'Family men, adoring husbands and fathers': Two NC-based Marines killed in Iraq
A Marine special operations captain and gunnery sergeant were both killed Sunday during a joint U.S.-Iraq raid to destroy an Islamic State hideout in a mountainous area in northern Iraq, the military said Tuesday.
Gunnery Sgt. Diego D. Pongo, of Simi Valley, Calif., and Capt. Moises A. Navas, of Germantown, Md., both 34 and both with 2nd Marine Raider Battalion out of Camp Lejeune, N.C., were identified in a Pentagon statement as the two Americans killed by enemy forces.
The pair were supporting Iraqi security forces during the operation, the U.S.-led Combined Joint Task Force-Operation Inherent Resolve said in a statement earlier in the week.
Pongo, who joined the Marines in 2004 and served eight years with the elite Marine Raiders, is survived by his daughter and his mother, Marine Forces Special Operations Command said in a statement.
“They were intelligent, courageous and loyal,” said Col. John Lynch, head of Marine Raider Regiment. “They were dedicated leaders, true professionals in their craft, and willing to go above and beyond for the mission and their team. They were also family men, adoring husbands and fathers.”
Navas, who previously served as an enlisted Marine after joining in 2004, earned his commission through an enlisted-to-officer program in 2010 and served as an infantry officer before becoming a Raider in 2016. He is survived by his wife, daughter and three sons.
U.S. officials have released few official details about the operation in which the two were killed and the Pentagon said the incident is under investigation, but the Iraqi government said online Monday that its elite forces, aided by coalition aircraft, had carried out an air assault on a mountain near the Iraqi town of Makhmour, where they had discovered a well-defended cave complex, about 40 miles southwest of the Kurdish region’s capital city of Erbil.
About two-dozen ISIS fighters were killed and nine caves were destroyed, the Iraqi Counter-Terrorism Service said on Twitter on Monday, sharing photos of Iraqi troops on the rocky slopes.
Inherent Resolve officials did not respond to Stars and Stripes inquiries on the matter, but two unnamed military officials told the New York Times the Raiders were part of an assault that appeared to match that description.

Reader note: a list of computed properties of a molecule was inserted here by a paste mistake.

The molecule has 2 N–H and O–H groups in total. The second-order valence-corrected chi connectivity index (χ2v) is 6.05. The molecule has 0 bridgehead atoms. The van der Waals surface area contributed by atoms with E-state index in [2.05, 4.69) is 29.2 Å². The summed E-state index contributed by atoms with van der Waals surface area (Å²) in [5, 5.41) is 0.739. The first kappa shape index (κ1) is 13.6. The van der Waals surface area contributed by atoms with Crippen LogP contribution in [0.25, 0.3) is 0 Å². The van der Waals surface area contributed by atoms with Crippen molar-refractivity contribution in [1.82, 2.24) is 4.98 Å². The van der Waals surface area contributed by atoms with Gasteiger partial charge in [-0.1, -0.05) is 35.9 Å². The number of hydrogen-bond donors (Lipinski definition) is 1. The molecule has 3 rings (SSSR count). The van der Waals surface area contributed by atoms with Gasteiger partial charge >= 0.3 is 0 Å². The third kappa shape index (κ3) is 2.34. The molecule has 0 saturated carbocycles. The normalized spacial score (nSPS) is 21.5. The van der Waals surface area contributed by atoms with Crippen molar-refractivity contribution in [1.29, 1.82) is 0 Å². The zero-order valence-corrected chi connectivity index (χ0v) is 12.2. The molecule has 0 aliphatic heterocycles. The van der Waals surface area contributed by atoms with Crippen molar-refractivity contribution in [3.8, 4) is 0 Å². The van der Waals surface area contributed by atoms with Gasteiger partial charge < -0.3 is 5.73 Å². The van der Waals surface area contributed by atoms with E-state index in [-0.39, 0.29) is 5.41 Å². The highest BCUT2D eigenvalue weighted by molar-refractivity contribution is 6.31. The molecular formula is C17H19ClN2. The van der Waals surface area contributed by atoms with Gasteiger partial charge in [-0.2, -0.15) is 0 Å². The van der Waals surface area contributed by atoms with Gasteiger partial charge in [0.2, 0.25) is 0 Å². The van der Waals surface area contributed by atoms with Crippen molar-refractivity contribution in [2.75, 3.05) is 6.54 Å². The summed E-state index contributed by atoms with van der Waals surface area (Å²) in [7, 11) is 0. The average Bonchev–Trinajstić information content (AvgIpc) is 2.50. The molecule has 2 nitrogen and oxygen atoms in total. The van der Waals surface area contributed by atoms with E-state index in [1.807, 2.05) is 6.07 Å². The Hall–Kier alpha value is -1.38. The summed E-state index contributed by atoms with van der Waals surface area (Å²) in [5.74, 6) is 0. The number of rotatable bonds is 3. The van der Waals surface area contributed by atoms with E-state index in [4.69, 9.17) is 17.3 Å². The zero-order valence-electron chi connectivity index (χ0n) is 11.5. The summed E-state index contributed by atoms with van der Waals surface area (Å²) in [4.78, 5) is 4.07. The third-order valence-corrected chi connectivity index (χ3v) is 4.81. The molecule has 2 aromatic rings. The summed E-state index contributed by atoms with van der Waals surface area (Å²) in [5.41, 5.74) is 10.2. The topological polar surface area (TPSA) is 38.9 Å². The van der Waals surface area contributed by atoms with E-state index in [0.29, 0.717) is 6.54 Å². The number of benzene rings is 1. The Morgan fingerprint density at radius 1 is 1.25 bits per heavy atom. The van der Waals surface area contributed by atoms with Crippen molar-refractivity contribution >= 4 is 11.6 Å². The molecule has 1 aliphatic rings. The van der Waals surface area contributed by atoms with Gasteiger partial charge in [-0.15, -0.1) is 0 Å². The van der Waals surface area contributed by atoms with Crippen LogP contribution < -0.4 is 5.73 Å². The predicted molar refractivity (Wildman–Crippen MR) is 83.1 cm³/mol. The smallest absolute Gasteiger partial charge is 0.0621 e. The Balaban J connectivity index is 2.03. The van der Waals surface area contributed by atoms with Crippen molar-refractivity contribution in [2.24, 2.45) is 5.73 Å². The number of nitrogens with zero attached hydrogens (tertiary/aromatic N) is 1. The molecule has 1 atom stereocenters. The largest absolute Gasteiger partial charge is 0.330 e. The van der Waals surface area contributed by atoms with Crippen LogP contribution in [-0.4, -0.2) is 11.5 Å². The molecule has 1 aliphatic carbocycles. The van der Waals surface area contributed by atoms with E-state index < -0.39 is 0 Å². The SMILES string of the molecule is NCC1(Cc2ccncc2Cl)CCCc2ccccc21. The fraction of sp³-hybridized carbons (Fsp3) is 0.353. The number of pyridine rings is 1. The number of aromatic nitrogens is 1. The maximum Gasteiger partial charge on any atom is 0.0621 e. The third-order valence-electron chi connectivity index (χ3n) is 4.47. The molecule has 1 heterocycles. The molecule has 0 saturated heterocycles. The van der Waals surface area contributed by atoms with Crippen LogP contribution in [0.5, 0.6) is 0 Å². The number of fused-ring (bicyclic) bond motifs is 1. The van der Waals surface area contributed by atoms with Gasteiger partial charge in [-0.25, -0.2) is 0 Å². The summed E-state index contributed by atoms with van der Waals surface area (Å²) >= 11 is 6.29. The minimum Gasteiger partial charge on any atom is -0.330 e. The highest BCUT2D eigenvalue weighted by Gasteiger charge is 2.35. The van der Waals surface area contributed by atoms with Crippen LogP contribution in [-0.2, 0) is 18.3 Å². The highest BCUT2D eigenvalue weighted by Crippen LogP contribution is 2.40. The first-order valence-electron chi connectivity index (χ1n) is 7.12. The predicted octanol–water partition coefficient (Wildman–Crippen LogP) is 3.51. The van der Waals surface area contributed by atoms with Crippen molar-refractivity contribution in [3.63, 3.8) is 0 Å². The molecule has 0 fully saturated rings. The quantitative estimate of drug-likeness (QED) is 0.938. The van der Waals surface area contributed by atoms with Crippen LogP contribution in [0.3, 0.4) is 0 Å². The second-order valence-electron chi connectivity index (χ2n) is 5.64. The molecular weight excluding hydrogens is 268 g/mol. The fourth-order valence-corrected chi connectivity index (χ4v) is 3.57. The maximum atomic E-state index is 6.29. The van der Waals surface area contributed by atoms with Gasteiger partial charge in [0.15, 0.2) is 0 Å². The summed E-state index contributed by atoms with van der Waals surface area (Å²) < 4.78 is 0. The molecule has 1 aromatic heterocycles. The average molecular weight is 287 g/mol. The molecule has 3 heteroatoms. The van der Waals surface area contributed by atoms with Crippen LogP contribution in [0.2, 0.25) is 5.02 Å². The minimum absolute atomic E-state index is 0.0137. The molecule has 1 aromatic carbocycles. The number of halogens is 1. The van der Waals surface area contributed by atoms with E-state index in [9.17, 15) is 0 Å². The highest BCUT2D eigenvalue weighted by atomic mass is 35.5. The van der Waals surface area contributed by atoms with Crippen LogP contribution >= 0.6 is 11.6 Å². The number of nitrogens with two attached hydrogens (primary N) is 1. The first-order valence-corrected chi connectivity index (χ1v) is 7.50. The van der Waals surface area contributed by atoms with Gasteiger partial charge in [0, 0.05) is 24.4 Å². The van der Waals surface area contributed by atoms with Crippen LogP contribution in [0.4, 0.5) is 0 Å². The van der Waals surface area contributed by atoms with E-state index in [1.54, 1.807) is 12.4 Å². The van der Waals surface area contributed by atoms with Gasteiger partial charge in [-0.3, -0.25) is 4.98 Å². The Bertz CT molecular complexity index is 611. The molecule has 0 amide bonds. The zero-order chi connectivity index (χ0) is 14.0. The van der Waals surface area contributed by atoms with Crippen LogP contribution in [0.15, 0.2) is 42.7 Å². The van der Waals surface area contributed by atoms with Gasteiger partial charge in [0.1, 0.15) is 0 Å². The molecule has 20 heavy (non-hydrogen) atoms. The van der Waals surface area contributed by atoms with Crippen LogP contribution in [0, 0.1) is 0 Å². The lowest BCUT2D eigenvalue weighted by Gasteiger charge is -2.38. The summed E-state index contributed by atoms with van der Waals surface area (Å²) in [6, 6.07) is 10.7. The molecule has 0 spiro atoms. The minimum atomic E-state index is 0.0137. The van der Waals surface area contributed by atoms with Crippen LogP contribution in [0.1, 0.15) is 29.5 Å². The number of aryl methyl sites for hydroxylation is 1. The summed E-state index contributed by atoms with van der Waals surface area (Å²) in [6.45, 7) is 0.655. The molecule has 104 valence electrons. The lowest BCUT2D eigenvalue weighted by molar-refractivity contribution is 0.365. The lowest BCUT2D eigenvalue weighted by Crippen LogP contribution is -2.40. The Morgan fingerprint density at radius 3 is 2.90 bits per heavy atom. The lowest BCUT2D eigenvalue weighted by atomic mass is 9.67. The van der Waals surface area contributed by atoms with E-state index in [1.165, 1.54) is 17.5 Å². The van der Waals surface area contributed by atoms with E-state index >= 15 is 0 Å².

Their deaths are the first combat fatalities in Iraq since last August, when a 35-year-old gunnery sergeant who was named the Corps’ top commando in 2018, Gunnery Sgt. Scott A. Koppenhafer, was killed during operations against ISIS in the expansive Nineveh province, also in the country’s north.
After once controlling a vast swath of Iraq and Syria, ISIS was routed from the last of that territory in Iraq in December 2018 and Syria last spring, but the group has continued to wage an insurgency and has used rugged mountain terrain and vast deserts to regroup and train, officials have said.
U.S.-backed Iraqi security forces have sought to eliminate ISIS militants who have taken refuge in some of the country’s rugged mountain ranges, including the Hamrin and Makhmour mountains west of Kirkuk, where the militants are reported to be training and regrouping.
More than 5,000 U.S. troops are deployed to both countries to help equip, train and support local partner forces battling the terrorist group, though some lawmakers in Baghdad called for the American troops to leave earlier this year, as a series of back-and-forth escalations between the U.S. and Iran played out on Iraqi soil. The U.S. briefly paused its support to Iraq’s anti-ISIS operations to focus on security in January.
The latest deaths have prompted a U.S. review of its support to those operations, unnamed officials told the New York Times on Monday.
The two American deaths this week are the first in the country in 2020 and bring to three the number of Americans who have died while deployed as part of the U.S. anti-ISIS coalition in Iraq and Syria this year. Spc. Antonio I. Moore, 22, of Wilmington, N.C., died Jan. 24 during a vehicle rollover accident while conducting route clearance operations in Syria’s Deir al-Zour province.
The effort to recover the dead this week, which took about six hours, required additional coalition troops, who “trekked through mountainous terrain and eliminated four hostile ISIS fighters who were barricaded in the caves,” Col. Myles B. Caggins III told the Times in a statement. The operation involved elite Delta Force operators and required hoisting the Marines out of a crevasse, the newspaper reported, citing unnamed officials.